“Blaine is a young coach, but he’s got experience – he’s not coming out of nowhere. He’s a hockey guy,” said Westgard.

“And he will have a chance to grow (with a young team).”

Westgard pointed to the team’s hiring of Matt Erhart – Schaefer’s predecessor – in 2010/11 as an example of why he’s excited by Neufeld’s arrival.

“Matt was an assistant with us for just the one year when we hired him, and that worked out pretty good,” Westgard said, alluding to the team’s Fred Page Cup title and run to the RBC Cup two seasons ago.

“And I get a similar feeling about Blaine that we got with Matt back then. We’re excited about it.”

Westgard was equally bullish on the team’s commitment to icing a roster with local content, though he was quick to point out that it would not come at the expense of icing a competitive team.

“It’s a balance. We’d love to have a lot of (locals) on the roster, but we’re going to continue to bring in other guys, as well,” he said.

“Our main goal is to help get these kids scholarships, but a close second is to win, and we’re going to try and do that every year.”

 

Get local stories you won't find anywhere else right to your inbox.
Sign up here

Just Posted

Volunteers from Semiahmoo Secondary joined with members of the Lower Mainland Green Team and the White Rock and South Surrey Naturalists Wednesday to remove invasive plants from White Rock’s Ruth Johnson Park in March. (Contributed photo)
Green Team, South Surrey students mark Earth Day with invasive plant removal

Volunteers to be on site at White Rock’s Ruth Johnson Park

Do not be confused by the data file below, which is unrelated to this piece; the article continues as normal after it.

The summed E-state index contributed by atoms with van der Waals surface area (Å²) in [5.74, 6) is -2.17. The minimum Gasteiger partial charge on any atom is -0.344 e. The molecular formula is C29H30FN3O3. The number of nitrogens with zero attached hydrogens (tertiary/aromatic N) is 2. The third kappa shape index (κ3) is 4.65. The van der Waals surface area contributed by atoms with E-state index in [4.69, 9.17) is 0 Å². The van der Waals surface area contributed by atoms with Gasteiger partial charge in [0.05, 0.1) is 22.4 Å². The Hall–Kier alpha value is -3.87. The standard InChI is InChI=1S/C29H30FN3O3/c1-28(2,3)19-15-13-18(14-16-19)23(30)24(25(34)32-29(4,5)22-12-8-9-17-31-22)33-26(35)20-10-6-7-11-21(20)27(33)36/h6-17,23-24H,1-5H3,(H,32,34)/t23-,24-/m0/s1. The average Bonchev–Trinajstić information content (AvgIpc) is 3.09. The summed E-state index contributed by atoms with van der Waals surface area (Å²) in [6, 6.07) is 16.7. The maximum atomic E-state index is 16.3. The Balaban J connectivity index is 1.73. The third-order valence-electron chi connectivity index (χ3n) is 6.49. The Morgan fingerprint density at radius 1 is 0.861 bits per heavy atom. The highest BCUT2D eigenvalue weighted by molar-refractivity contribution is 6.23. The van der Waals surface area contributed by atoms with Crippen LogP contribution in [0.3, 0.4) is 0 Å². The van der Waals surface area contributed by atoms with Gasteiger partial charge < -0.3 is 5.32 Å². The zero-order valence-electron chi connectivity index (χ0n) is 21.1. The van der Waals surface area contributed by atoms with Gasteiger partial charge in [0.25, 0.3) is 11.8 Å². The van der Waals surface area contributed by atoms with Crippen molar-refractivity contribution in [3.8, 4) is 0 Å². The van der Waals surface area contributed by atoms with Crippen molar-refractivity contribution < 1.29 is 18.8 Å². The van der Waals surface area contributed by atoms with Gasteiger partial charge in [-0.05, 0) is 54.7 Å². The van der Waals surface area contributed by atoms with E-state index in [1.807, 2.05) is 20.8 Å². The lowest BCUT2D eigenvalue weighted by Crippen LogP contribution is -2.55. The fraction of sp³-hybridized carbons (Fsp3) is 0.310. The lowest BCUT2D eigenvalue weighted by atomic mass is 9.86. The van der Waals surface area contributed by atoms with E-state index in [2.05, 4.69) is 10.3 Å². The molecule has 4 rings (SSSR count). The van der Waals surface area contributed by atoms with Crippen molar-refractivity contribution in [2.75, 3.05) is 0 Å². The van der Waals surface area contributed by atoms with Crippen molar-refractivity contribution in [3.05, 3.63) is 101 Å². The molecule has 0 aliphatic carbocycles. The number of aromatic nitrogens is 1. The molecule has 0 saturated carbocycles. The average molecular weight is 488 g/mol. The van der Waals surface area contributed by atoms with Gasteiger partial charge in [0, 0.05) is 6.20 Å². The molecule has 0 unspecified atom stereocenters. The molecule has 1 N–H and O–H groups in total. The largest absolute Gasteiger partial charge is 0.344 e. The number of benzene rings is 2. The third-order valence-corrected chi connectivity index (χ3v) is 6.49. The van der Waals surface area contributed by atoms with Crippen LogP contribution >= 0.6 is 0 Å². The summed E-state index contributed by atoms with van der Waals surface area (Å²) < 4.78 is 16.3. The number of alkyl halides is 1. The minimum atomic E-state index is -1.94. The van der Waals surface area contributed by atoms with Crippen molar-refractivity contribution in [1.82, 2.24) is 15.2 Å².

rcmp
South Surrey neighbours’ calls to police lead to break-and-enter arrest

‘Prime example’ of RCMP and public working together, constable says

Members of the Wheeling 8’s dance group go on a roll at Surrey’s Chuck Bailey Recreation Centre in 2018, during the club’s 45th-anniversary event. If not for the pandemic, such activities could be socially prescribed as part of a new program involving Fraser Health and DiverseCity Community Resources Society. (File photo: Tom Zillich)
‘Social prescriptions’ connect Surrey seniors to activities and other services they need

Fraser Health-backed program involves GP referrals to a Seniors’ Community Connector with DiverseCity

Linda Annis, Aug. 12, 2020. (Photo: Malin Jordan)
Annis wants independent auditor general for Surrey

‘Surrey taxpayers deserve the best possible oversight of the tax dollars they send to city hall,’ Surrey councillor says

SkyTrain’s end of the line, for now, in Whalley. (File photo)
Provincial budget watchers lament no mention of Surrey SkyTrain expansion

But $1.66 billion is earmarked for a second hospital for Surrey, in Cloverdale

A large crowd protested against COVID-19 measures at Sunset Beach in Vancouver on Tuesday, April 20, 2021. (Snapchat)
VIDEO: Large, police-patrolled crowds gather at Vancouver beach for COVID protests